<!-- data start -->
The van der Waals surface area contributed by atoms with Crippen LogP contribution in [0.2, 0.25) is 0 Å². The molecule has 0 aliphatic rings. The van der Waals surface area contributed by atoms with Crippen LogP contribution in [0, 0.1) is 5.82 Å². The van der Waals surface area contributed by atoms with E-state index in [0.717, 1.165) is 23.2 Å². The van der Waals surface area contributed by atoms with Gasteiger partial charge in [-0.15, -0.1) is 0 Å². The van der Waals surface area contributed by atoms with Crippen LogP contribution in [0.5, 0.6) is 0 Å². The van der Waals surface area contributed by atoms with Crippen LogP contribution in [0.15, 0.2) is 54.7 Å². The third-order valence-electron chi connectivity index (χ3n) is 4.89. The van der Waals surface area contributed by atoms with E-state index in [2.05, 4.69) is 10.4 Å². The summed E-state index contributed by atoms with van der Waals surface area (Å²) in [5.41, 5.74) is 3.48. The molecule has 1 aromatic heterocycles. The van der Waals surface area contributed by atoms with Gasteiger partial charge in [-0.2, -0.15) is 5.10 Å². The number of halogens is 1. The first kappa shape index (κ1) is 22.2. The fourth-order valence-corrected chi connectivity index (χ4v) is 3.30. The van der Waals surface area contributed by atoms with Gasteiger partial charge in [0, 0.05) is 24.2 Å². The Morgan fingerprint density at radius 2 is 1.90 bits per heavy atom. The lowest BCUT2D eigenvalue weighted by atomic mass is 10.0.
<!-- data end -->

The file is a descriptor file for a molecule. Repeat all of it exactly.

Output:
The van der Waals surface area contributed by atoms with Crippen LogP contribution in [0.2, 0.25) is 0 Å². The molecule has 0 aliphatic rings. The van der Waals surface area contributed by atoms with Crippen LogP contribution in [0, 0.1) is 5.82 Å². The van der Waals surface area contributed by atoms with E-state index in [0.717, 1.165) is 23.2 Å². The van der Waals surface area contributed by atoms with Gasteiger partial charge in [-0.15, -0.1) is 0 Å². The van der Waals surface area contributed by atoms with Crippen LogP contribution in [0.5, 0.6) is 0 Å². The van der Waals surface area contributed by atoms with Crippen LogP contribution in [0.15, 0.2) is 54.7 Å². The third-order valence-electron chi connectivity index (χ3n) is 4.89. The van der Waals surface area contributed by atoms with E-state index in [2.05, 4.69) is 10.4 Å². The summed E-state index contributed by atoms with van der Waals surface area (Å²) in [5.41, 5.74) is 3.48. The molecule has 1 aromatic heterocycles. The van der Waals surface area contributed by atoms with Gasteiger partial charge in [-0.2, -0.15) is 5.10 Å². The number of halogens is 1. The first kappa shape index (κ1) is 22.2. The fourth-order valence-corrected chi connectivity index (χ4v) is 3.30. The van der Waals surface area contributed by atoms with Gasteiger partial charge in [0, 0.05) is 24.2 Å². The Morgan fingerprint density at radius 2 is 1.90 bits per heavy atom. The lowest BCUT2D eigenvalue weighted by atomic mass is 10.0.